This prequel to Lonely Deceptions (2011) follows the Davis brothers after World War II, and their dealings with a nefarious information broker.
In the winter of 1946, war veteran Nelson Davis, of Rosewood, New Jersey, has just laid his parents to rest. He’s now committed to caring for his older brother, Christopher, and hopes that they might go into business together. Christopher, however, has returned from the war with sensitive information—a secret list of names that he hopes to expose without endangering his last living relative. To that end, he travels to Georgia and attempts to contact The Savannah Times. Four months later, in a tavern, Nelson finally finds Christopher, who seems paranoid and roughed-up. The bartender tries to oust them, and after Christopher pummels the man, a car chase ensues, during which Christopher is gravely injured. Before dying, he hands Nelson the key to a train station locker, embroiling him in the intrigue surrounding the list. Meanwhile, Savannah Times reporter Rose Blake also searches for Christopher. When she finds Nelson instead, the two explore the list’s importance; central to the mystery is the ruthless, enigmatic Roth Braun, a man with ties to Hitler who seeks to profit from a secret cabal of American politicians. Willis (Cascading Lies, 2015) expands his story of the Davis family that he began in Lonely Deceptions; in that installment, Nelson is elderly and his adult children, Nick and Amy, must contend with an international syndicate. Once again, pulp fiction riffs prove to be Willis’ narrative specialty: “it’s not the liquor that stinks to high heaven in this bar,” Christopher says at one point. A subplot in which a woman hires a private eye to track her wayward fiance further embellishes the noir trappings. The plans of the senators, though, who say that “our political system has become ill,” remain underdeveloped. The most entertaining element of this tale is the chemistry between Nelson and Rose.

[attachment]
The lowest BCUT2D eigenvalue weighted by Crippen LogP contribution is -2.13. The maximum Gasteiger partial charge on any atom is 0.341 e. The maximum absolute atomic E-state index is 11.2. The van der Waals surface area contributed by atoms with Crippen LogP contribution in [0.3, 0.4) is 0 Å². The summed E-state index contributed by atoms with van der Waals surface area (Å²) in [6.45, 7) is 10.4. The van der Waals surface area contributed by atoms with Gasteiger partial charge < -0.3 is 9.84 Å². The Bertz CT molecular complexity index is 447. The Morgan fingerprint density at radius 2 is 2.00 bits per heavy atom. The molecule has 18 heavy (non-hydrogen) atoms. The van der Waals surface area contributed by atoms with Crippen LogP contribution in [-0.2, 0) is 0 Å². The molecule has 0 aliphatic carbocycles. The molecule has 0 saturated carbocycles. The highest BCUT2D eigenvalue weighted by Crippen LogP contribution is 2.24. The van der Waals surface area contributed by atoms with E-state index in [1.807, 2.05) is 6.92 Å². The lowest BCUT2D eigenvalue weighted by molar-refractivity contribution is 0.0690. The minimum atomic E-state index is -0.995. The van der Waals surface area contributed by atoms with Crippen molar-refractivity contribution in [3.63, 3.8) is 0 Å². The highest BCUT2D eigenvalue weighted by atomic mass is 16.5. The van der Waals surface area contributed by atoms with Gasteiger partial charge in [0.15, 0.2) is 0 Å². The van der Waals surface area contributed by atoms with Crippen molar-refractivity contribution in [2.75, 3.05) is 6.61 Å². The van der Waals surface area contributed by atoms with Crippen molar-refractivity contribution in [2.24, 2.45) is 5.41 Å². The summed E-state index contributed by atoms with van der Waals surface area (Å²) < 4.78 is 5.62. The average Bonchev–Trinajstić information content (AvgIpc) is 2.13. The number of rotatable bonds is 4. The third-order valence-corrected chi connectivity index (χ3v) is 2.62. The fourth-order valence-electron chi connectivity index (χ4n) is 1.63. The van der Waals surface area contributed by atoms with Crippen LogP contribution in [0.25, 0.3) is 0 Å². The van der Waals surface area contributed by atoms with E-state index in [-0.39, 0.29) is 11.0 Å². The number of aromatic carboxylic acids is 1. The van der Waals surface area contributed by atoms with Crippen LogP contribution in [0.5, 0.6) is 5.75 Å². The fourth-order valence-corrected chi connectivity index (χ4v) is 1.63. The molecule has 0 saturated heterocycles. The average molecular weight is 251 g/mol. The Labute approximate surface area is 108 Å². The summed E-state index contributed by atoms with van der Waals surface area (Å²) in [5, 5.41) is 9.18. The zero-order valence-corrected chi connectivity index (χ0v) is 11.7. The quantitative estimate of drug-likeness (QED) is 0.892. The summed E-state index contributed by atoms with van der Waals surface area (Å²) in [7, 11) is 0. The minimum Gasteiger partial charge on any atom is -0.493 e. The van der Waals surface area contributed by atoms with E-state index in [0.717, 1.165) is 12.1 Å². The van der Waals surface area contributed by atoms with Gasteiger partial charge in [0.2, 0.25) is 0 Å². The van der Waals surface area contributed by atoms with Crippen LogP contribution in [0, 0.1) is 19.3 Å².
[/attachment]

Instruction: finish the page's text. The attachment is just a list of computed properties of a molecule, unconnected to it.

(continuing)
A too-brief page-turner featuring appealing characters.